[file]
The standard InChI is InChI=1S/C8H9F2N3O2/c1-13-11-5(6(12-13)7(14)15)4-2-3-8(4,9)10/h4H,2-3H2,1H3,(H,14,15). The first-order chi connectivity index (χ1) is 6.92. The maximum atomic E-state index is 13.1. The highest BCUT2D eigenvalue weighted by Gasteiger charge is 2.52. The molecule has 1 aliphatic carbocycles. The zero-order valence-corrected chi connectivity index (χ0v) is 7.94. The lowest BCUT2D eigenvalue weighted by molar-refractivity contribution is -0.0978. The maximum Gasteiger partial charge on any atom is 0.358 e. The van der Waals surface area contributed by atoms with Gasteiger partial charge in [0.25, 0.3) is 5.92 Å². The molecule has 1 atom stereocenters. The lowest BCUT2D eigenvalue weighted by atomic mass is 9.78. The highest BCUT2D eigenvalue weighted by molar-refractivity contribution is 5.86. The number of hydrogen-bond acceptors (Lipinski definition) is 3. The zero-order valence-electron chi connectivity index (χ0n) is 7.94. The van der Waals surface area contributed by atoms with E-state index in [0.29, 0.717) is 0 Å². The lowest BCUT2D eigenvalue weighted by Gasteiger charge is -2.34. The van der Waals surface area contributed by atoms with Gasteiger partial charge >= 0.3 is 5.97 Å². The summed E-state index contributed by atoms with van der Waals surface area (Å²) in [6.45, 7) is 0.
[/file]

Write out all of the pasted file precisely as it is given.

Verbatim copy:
The standard InChI is InChI=1S/C8H9F2N3O2/c1-13-11-5(6(12-13)7(14)15)4-2-3-8(4,9)10/h4H,2-3H2,1H3,(H,14,15). The first-order chi connectivity index (χ1) is 6.92. The maximum atomic E-state index is 13.1. The highest BCUT2D eigenvalue weighted by Gasteiger charge is 2.52. The molecule has 1 aliphatic carbocycles. The zero-order valence-corrected chi connectivity index (χ0v) is 7.94. The lowest BCUT2D eigenvalue weighted by molar-refractivity contribution is -0.0978. The maximum Gasteiger partial charge on any atom is 0.358 e. The van der Waals surface area contributed by atoms with Gasteiger partial charge in [0.25, 0.3) is 5.92 Å². The molecule has 1 atom stereocenters. The lowest BCUT2D eigenvalue weighted by atomic mass is 9.78. The highest BCUT2D eigenvalue weighted by molar-refractivity contribution is 5.86. The number of hydrogen-bond acceptors (Lipinski definition) is 3. The zero-order valence-electron chi connectivity index (χ0n) is 7.94. The van der Waals surface area contributed by atoms with E-state index in [0.29, 0.717) is 0 Å². The lowest BCUT2D eigenvalue weighted by Gasteiger charge is -2.34. The van der Waals surface area contributed by atoms with Gasteiger partial charge >= 0.3 is 5.97 Å². The summed E-state index contributed by atoms with van der Waals surface area (Å²) in [6.45, 7) is 0.